Friends with Blue Pencils - January 2011
I have a friend who has violently different politics to mine. We all have such friends I imagine unless we live in a very sheltered corner of the world. For the third time today he deleted a comment that I made in response to a post of his on Facebook. I just happened to notice that the comment had disappeared, because amongst the many irritating messages these networking sites send you, there isn't one to inform you when your comment has been deleted.
Now of course I could have been posting abusive and offensive material, and you'd be fair to delete that, but this wasn't that sort of comment at all. In fact my comments were in response to a post that I found offensive. It made me wonder, are we really in such an open world of free communication as we think? My politics have been soundly on the Right for all my adult life: yet many, if not most of my friends sit firmly on the Left of the political spectrum. That makes for lively dinners and sparky evenings in the pub. I respect my friends' views, even where I profoundly disagree with them.
When an item appears in the press that get us excited, emotional, angry, or just makes us laugh, we now feel it appropriate to post on-line links to the article and add our own comments. But how many of the comments that get added do we get to see?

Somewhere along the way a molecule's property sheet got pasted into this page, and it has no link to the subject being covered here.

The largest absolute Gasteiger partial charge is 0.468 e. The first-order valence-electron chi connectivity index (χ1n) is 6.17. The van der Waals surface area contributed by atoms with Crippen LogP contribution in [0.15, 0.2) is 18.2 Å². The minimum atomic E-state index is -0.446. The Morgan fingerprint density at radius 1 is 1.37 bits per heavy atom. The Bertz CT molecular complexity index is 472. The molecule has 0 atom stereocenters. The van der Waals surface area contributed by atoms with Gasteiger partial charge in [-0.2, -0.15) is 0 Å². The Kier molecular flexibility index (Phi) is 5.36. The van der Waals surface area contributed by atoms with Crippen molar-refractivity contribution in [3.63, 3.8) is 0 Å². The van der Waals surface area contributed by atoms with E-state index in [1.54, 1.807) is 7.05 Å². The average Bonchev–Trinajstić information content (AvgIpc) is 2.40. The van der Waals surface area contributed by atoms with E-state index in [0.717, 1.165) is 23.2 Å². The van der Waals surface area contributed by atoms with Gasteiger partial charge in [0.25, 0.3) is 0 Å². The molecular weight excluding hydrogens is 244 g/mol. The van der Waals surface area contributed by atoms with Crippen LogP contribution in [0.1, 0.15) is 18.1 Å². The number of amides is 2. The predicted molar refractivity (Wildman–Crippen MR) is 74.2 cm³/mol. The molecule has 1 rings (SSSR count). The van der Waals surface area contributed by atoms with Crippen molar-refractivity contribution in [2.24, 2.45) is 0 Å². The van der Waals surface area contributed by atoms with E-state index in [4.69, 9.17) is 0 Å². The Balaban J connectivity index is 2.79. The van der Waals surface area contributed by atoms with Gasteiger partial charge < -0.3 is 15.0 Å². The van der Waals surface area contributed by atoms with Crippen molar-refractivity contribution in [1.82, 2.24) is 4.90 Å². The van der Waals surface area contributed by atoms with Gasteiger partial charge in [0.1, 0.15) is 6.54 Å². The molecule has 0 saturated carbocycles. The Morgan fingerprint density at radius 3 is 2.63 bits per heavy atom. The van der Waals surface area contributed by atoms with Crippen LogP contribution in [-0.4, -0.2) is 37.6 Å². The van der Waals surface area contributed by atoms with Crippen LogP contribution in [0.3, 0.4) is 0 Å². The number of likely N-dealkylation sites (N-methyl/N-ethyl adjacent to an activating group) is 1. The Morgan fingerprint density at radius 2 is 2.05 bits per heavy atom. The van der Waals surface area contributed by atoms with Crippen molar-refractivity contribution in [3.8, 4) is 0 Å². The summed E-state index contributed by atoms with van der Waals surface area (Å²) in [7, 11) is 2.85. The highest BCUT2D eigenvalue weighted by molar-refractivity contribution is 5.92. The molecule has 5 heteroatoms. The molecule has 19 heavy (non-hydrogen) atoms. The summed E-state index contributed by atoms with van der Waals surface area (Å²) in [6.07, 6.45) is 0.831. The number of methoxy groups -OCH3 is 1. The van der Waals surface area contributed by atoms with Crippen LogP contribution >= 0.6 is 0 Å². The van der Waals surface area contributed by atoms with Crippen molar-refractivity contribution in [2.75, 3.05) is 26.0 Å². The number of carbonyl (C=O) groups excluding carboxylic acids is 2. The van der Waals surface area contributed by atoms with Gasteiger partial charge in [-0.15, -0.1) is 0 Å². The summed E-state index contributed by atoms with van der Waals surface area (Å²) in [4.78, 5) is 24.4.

I have written thought-out comments to many articles that have irritated me (mostly in the Daily Mail), and to stories on the BBC News website. Many of them never see the light of day. On other occasions they get picked up and run as news stories, such as my comments on MPs' pay that were written as a 'comment' on a web page and subsequently to my surprise appeared as a letter in the Evening Standard and Metro.
Who makes those decisions? And by what criteria do they judge them? What proportion of the comments posted on news sites, and on Facebook get deleted by their owners or by the proprietors?
If I post a political link on Facebook (which I have been known to do), I expect the full range of comment and argument (and corrections when I'm wrong) to appear as a matter of course. They usually do. Sadly it seems some don't feel as I do, and our new world of communication and debate is the poorer for that.
Of course, I'm on the Right and therefore believe in freedom of speech...
(That should get you going)...